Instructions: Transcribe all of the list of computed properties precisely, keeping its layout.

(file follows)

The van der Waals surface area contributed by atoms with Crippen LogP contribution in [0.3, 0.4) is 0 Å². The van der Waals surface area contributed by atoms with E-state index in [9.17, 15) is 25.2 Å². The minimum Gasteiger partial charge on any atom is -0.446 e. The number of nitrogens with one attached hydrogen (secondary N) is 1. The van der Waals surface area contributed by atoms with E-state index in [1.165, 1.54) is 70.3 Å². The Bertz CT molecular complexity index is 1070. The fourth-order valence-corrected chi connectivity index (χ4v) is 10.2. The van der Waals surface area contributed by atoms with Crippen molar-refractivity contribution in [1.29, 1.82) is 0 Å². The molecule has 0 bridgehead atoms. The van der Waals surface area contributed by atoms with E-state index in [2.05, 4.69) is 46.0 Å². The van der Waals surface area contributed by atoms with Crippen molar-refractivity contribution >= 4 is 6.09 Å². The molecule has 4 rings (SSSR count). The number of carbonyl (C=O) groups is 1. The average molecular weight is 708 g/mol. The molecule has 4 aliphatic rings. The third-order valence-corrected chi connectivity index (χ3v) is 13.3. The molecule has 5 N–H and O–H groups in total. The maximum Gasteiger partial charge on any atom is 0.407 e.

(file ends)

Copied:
The van der Waals surface area contributed by atoms with Crippen LogP contribution in [0.3, 0.4) is 0 Å². The van der Waals surface area contributed by atoms with E-state index in [9.17, 15) is 25.2 Å². The minimum Gasteiger partial charge on any atom is -0.446 e. The number of nitrogens with one attached hydrogen (secondary N) is 1. The van der Waals surface area contributed by atoms with E-state index in [1.165, 1.54) is 70.3 Å². The Bertz CT molecular complexity index is 1070. The fourth-order valence-corrected chi connectivity index (χ4v) is 10.2. The van der Waals surface area contributed by atoms with Crippen molar-refractivity contribution in [1.29, 1.82) is 0 Å². The molecule has 0 bridgehead atoms. The van der Waals surface area contributed by atoms with E-state index in [2.05, 4.69) is 46.0 Å². The van der Waals surface area contributed by atoms with Crippen molar-refractivity contribution >= 4 is 6.09 Å². The molecule has 4 rings (SSSR count). The number of carbonyl (C=O) groups is 1. The average molecular weight is 708 g/mol. The molecule has 4 aliphatic rings. The third-order valence-corrected chi connectivity index (χ3v) is 13.3. The molecule has 5 N–H and O–H groups in total. The maximum Gasteiger partial charge on any atom is 0.407 e.